Electronic Devices - Feature Overload?

Allison and Vince talk about the many features available in today's electronic devices.


Recent Video
blog comments powered by Disqus
Transcript For This Video

Designing high tech electronic equipment

Today we are looking at the engineering challenges of high tech electronics. Have you seen how many features are crammed into a simple cell phone? We now expect our smart-phones to store address lists, send email, manage our calendars, take pictures, browse the web, and even play music and movies. In fact, their original purpose now seems to be their most frustrating shortcoming v conversation. Companies have finally figured out that phone technology is merging with desktop computing, so watch for a blizzard of new tablet PCs about to hit your local electronics store. Companies have finally figured out that phone technology is merging with desktop computing, so watch for a blizzard of new tablet PCs about to hit your local electronics store.

Photocopiers, like smart phones, are doing a lot more than they used to. Multi-function copiers now print, fax and scan as well as copy. But engineers designing new copiers have to balance the cost of manufacturing against popular features like print speed, memory, and resolution. With this blizzard of new features comes pressure on designers and engineers to manufacture more models faster than ever before. Epson, for example makes hundreds of multi-function printers with thousands of configurations. The Epson engineering team uses a direct modeling approach to leverage their existing designs and develop new products faster. The direct modeling system they use lets designers modify older designs without having to know anything about the original geometry. Epson's designs are now also all in 3D, which means that designers can more clearly see and communicate their ideas. This all means that products get to market faster than ever.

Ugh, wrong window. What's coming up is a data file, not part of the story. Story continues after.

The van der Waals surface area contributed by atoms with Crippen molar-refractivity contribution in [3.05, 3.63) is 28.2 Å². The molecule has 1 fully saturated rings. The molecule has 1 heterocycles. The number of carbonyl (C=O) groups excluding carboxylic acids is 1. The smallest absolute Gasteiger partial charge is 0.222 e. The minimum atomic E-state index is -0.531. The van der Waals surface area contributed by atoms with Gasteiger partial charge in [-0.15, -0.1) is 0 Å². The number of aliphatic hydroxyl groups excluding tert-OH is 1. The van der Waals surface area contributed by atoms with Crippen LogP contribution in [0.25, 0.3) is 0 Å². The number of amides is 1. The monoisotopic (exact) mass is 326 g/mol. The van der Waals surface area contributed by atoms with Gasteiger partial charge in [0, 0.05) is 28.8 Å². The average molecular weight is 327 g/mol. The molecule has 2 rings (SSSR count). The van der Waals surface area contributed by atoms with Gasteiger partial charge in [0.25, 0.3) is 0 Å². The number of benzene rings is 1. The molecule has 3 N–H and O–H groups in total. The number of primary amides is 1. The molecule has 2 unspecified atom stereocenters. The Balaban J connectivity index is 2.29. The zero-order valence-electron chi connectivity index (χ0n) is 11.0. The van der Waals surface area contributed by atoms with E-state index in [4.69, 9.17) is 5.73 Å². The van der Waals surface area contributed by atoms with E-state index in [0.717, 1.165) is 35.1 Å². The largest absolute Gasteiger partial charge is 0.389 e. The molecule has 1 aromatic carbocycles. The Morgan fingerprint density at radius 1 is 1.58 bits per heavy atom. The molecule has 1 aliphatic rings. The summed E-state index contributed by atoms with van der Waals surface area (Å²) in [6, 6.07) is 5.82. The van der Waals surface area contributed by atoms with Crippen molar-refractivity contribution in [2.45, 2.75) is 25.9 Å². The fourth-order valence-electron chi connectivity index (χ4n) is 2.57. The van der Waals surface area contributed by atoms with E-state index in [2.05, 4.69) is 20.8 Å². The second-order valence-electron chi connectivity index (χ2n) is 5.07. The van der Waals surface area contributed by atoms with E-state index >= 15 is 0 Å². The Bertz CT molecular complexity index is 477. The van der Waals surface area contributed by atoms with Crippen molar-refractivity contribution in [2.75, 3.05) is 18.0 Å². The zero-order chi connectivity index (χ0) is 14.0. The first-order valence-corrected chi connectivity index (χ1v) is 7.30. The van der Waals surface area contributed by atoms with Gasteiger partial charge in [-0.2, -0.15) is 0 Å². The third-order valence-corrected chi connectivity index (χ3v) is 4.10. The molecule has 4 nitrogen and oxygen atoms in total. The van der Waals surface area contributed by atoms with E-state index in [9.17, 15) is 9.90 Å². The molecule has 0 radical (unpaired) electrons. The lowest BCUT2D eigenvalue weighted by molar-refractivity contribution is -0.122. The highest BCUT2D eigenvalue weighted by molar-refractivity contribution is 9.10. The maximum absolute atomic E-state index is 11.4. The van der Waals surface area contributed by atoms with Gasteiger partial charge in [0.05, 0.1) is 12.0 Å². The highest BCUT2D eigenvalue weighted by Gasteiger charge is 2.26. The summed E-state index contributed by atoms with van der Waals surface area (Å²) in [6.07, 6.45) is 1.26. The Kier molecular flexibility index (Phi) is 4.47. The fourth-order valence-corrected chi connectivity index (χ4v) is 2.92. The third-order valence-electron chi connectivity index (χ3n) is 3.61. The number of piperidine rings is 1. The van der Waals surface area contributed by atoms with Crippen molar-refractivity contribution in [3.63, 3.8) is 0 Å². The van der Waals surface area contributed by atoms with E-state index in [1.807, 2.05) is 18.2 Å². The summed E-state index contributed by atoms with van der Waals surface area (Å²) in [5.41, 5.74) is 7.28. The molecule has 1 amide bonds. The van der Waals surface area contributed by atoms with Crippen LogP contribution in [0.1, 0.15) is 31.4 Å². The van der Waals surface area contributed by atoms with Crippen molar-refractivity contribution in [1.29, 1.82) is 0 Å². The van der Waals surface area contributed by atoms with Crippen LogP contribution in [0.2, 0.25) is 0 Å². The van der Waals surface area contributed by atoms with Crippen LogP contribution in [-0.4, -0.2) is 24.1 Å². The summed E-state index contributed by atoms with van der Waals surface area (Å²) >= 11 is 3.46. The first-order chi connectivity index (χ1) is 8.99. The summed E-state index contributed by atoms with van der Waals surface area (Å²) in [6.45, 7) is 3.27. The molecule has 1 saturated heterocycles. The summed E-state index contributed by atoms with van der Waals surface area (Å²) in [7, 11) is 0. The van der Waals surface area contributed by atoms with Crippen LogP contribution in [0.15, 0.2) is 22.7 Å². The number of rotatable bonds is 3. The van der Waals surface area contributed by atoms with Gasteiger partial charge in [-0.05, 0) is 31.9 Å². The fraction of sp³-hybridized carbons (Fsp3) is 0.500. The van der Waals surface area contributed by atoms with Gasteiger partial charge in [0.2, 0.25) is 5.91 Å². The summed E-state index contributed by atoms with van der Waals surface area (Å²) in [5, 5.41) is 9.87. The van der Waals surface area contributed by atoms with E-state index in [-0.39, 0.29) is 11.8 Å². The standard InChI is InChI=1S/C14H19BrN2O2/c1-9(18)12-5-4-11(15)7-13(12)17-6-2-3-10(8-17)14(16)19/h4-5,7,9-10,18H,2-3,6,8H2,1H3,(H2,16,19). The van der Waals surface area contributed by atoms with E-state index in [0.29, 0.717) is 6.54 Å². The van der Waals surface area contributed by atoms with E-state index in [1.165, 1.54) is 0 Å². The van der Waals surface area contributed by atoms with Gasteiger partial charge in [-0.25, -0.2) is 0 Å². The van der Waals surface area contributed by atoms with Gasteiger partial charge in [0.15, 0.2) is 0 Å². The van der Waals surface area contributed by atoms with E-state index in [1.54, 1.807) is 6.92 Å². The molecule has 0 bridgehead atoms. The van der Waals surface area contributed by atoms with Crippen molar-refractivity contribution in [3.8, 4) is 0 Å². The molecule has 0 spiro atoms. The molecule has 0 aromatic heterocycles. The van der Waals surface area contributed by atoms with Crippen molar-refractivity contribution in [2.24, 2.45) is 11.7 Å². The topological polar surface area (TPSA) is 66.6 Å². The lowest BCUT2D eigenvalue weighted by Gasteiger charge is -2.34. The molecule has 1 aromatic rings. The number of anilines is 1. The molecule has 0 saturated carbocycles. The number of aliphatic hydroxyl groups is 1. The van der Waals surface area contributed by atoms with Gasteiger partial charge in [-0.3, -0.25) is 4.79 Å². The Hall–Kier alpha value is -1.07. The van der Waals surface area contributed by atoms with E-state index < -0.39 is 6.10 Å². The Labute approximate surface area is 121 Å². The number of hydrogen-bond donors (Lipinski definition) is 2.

Why do you see shutters on houses, but the shutters don't close? Shutters used to serve a purpose, but now, they are purely aesthetic. Electronics designers have to deal with this issue all the time, from graphical depictions of dials and gauges, to digital cameras that play the sound of an old shutter click. It's called Skeuomorphic design and it helps users leverage their experience using a new device. As the worlds of the physical and the electronic converge, this will become an even more important topic for designers.